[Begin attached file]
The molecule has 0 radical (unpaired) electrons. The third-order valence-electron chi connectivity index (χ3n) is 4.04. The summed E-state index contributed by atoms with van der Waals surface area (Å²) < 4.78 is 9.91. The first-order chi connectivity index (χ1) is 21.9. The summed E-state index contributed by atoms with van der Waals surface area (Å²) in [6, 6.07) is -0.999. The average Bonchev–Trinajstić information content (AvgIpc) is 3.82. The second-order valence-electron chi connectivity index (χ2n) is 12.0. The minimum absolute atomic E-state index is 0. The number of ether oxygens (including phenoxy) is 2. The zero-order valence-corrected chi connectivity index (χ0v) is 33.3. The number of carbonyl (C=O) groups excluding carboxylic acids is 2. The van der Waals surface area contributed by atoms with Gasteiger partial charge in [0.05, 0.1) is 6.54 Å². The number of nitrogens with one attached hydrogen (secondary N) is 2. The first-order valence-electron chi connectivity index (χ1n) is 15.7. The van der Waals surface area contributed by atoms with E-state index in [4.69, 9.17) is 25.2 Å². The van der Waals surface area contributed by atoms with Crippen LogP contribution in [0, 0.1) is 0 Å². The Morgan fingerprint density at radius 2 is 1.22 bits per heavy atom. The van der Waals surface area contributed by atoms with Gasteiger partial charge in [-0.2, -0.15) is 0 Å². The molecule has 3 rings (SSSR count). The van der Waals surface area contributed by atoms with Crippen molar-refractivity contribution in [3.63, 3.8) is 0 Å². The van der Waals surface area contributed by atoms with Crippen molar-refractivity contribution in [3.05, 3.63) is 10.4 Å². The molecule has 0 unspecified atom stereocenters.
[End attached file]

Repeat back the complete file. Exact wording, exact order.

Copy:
The molecule has 0 radical (unpaired) electrons. The third-order valence-electron chi connectivity index (χ3n) is 4.04. The summed E-state index contributed by atoms with van der Waals surface area (Å²) < 4.78 is 9.91. The first-order chi connectivity index (χ1) is 21.9. The summed E-state index contributed by atoms with van der Waals surface area (Å²) in [6, 6.07) is -0.999. The average Bonchev–Trinajstić information content (AvgIpc) is 3.82. The second-order valence-electron chi connectivity index (χ2n) is 12.0. The minimum absolute atomic E-state index is 0. The number of ether oxygens (including phenoxy) is 2. The zero-order valence-corrected chi connectivity index (χ0v) is 33.3. The number of carbonyl (C=O) groups excluding carboxylic acids is 2. The van der Waals surface area contributed by atoms with Gasteiger partial charge in [0.05, 0.1) is 6.54 Å². The number of nitrogens with one attached hydrogen (secondary N) is 2. The first-order valence-electron chi connectivity index (χ1n) is 15.7. The van der Waals surface area contributed by atoms with E-state index in [4.69, 9.17) is 25.2 Å². The van der Waals surface area contributed by atoms with Crippen LogP contribution in [0, 0.1) is 0 Å². The Morgan fingerprint density at radius 2 is 1.22 bits per heavy atom. The van der Waals surface area contributed by atoms with Gasteiger partial charge in [-0.2, -0.15) is 0 Å². The molecule has 3 rings (SSSR count). The van der Waals surface area contributed by atoms with Crippen molar-refractivity contribution in [3.63, 3.8) is 0 Å². The van der Waals surface area contributed by atoms with Crippen molar-refractivity contribution in [3.05, 3.63) is 10.4 Å². The molecule has 0 unspecified atom stereocenters.